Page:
Paraformaldehyde (Merck, Germany) was diluted in distilled water and vaporized with a Medical Regulator MB-10 (Chiyoda Seiki, Japan). The vaporized gas was passed through a sealed chamber (40cm * 35cm * 60 cm) with two outlets for the input and output. The mean concentration of FA in the gas of 0.5% and 0.1% FA solution was 1.16±0.11 (1.2 ppm) and 0.83±0.01 (0.8 ppm), respectively, and the measurement was conducted by Seegene Medical Foundation, according to the manufacturer's protocol.

Establishment of animal groups

Three days after birth, the AD and naive rats were exposed to 1.2 ppm of FA, 0.8 ppm of FA, or fresh air (Air) for 6 weeks (2 hours/day and 5 days/week). Six groups consisting of the 1.2 FA-AD, 0.8 FA-AD, Air-AD, 1.2 FA-naive, 0.8 FA-naive and Air-naive groups were established. The 1.2 FA-AD group was composed of 12 rats, the Air-AD group was composed of 10 rats, the 0.8 FA-AD, 1.2 FA-naive, and Air-naive groups were composed of 6 rats, and the 0.8 Air-naïve group was composed of 5 rats. Three litters were employed for the 1.2 FA-AD and Air-AD groups and two litters were used for the other groups.

Assessment of itch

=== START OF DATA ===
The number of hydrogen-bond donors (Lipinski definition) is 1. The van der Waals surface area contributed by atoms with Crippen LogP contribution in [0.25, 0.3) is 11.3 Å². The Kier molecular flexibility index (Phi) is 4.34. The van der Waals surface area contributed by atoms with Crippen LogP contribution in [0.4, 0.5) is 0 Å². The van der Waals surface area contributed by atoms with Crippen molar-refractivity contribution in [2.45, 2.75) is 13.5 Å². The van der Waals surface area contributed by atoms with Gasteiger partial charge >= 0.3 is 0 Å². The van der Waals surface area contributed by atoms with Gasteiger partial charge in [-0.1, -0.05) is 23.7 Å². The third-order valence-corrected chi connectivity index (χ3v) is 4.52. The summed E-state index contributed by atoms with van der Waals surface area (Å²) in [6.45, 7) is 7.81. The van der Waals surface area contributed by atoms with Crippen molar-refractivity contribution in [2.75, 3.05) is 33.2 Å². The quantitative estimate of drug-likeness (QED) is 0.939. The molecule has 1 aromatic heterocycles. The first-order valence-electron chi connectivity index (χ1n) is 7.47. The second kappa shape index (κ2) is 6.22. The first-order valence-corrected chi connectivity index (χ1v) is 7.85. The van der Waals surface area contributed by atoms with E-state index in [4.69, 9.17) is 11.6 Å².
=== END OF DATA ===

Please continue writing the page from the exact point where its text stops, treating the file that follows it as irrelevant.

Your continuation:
Rats were placed into separate plastic chambers (20 cm * 30 cm * 20 cm) equipped with a mirror to allow for a full coverage. After 30 minutes of habituation, the scratch behaviors of the rats were recorded for an hour using a digital video camera (HDR-CX380, Sony). The video clips were played back and the number of scratches was counted by blind experimenters who were unaware of which rats were assigned to which treatments. A bout of consecutive scratching strokes was considered one scratch (Video in S1 Video).

Evaluation of skin lesion

Skin lesions were carefully assessed by scoring systems as previously described with modification [24]. The skin condition in three regions (the ears, face, and back) was evaluated every week for 6 weeks to determine the extent and severity of lesions. The unit size for the extent of skin lesions was 0.25cm2 and the dermatitis score was calculated by the severity index, which is defined in Table in S1 Table, multiplied by the unit size.

Collection of the blood, the skin and the thymus

After 6 weeks of behavioral tests, 5~6 rats from each group were randomly selected and were sacrificed using CO2 gas and the blood in the right atrium was collected using a 1ml syringe with a 26-gauge needle. The obtained blood samples were centrifuged with 2500g in 4°C for 10 minutes. The supernatant was collected and the procedure repeated two more times. The lesional skin in the middle of the back of the neck (or the nearest lesional part) was excised and acquired in AD rats. The non-lesional skin in the same part of the body was excised and acquired in the naive rats. The left lower part of the thymus was collected. The samples were stored at -70°C and used within 2 weeks of collection.

Enzyme linked immune sorbent assay (ELISA)

Serum IgE level was quantified using a rat IgE ELISA Kit (CUSABIO), according to the manufacturer's protocol.

Quantitative RT–PCR